We don’t understand the reactionary mind. As a result, argues Mark Lilla in this timely book, the ideas and passions that shape today’s political dramas are unintelligible to us. The reactionary is anything but a conservative. He is as radical and modern a figure as the revolutionary, someone shipwrecked in the rapidly changing present, and suffering from nostalgia for an idealized past and an apocalyptic fear that history is rushing toward catastrophe. And like the revolutionary his political engagements are motivated by highly developed ideas. Lilla begins with three twentieth-century philosophers—Franz Rosenzweig, Eric Voegelin, and Leo Strauss—who attributed the problems of modern society to a break in the history of ideas and promoted a return to earlier modes of thought. He then examines the enduring power of grand historical narratives of betrayal to shape political outlooks since the French Revolution, and shows how these narratives are employed in the writings of Europe’s right-wing cultural pessimists and Maoist neocommunists, American theoconservatives fantasizing about the harmony of medieval Catholic society and radical Islamists seeking to restore a vanished Muslim caliphate. The revolutionary spirit that inspired political movements across the world for two centuries may have died out. But the spirit of reaction that rose to meet it has survived and is proving just as formidable a historical force. We live in an age when the tragicomic nostalgia of Don Quixote for a lost golden age has been transformed into a potent and sometimes deadly weapon. Mark Lilla helps us to understand why.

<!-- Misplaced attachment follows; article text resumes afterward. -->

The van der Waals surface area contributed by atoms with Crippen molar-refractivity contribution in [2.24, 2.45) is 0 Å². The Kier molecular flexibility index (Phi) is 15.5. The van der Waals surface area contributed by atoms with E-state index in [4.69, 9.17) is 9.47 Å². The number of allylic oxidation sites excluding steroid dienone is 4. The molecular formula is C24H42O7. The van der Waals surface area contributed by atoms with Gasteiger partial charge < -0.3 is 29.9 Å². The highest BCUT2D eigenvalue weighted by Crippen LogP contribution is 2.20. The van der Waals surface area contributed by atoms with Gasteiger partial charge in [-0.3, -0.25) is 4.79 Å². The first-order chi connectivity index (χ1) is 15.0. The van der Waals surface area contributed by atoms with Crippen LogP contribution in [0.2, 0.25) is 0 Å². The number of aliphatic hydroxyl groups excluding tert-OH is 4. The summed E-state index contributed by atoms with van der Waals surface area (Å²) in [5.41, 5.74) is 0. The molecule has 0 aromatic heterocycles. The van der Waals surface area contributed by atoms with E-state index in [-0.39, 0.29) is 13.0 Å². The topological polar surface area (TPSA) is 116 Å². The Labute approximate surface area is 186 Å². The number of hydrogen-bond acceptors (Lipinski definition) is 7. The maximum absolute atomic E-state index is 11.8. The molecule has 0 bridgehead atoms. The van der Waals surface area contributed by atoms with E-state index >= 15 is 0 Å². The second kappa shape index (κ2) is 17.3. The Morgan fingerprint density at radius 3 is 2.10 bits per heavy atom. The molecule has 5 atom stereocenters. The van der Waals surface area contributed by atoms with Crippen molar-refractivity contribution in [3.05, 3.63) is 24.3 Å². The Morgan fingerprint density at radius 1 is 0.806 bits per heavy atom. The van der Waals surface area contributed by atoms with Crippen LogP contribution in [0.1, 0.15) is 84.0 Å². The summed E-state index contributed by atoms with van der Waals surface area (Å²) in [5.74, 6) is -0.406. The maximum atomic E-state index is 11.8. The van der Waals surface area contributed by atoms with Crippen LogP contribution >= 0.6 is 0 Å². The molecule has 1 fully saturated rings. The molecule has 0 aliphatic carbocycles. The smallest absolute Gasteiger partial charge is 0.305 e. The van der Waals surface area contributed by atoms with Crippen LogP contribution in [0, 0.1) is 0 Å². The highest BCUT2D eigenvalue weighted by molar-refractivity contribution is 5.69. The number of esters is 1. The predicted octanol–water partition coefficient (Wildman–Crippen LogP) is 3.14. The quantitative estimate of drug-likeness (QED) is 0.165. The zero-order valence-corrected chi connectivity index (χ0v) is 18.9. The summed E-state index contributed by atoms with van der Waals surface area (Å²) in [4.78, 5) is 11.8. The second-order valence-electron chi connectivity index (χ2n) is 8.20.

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Genre: Political Science
Date Book: 2009
Editor by: Anchor
Format Book: PDF, ePUB & Audiobooks
Download: 244
Languages: English, French and German

Challenging the traditional leadership of the GOP, two of the Right's young thinkers argue that it is time to move beyond the Reagan legacy and the mind-set of the current Republican power structure to meet the needs and interests of working-class American voters. Reprint.

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Genre: Biography & Autobiography
Date Book: 2016-02-02
Editor by: Simon and Schuster
Format Book: PDF, ePUB & Audiobooks
Download: 403
Languages: English, French and German

Oppenheimer takes a provocative, intimate look at the evolution of America's political soul through the lives of six political figures who abandoned the left and joined the right: Whittaker Chambers, James Burnham, Ronald Reagan, Norman Podhoretz, David Horowitz, and Christopher Hitchens. The result is an unusually intimate history of the American left, and the right's reaction

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Genre: Literary Criticism
Date Book: 2003-05-22
Editor by: JHU Press
Format Book: PDF, ePUB & Audiobooks
Download: 248
Languages: English, French and German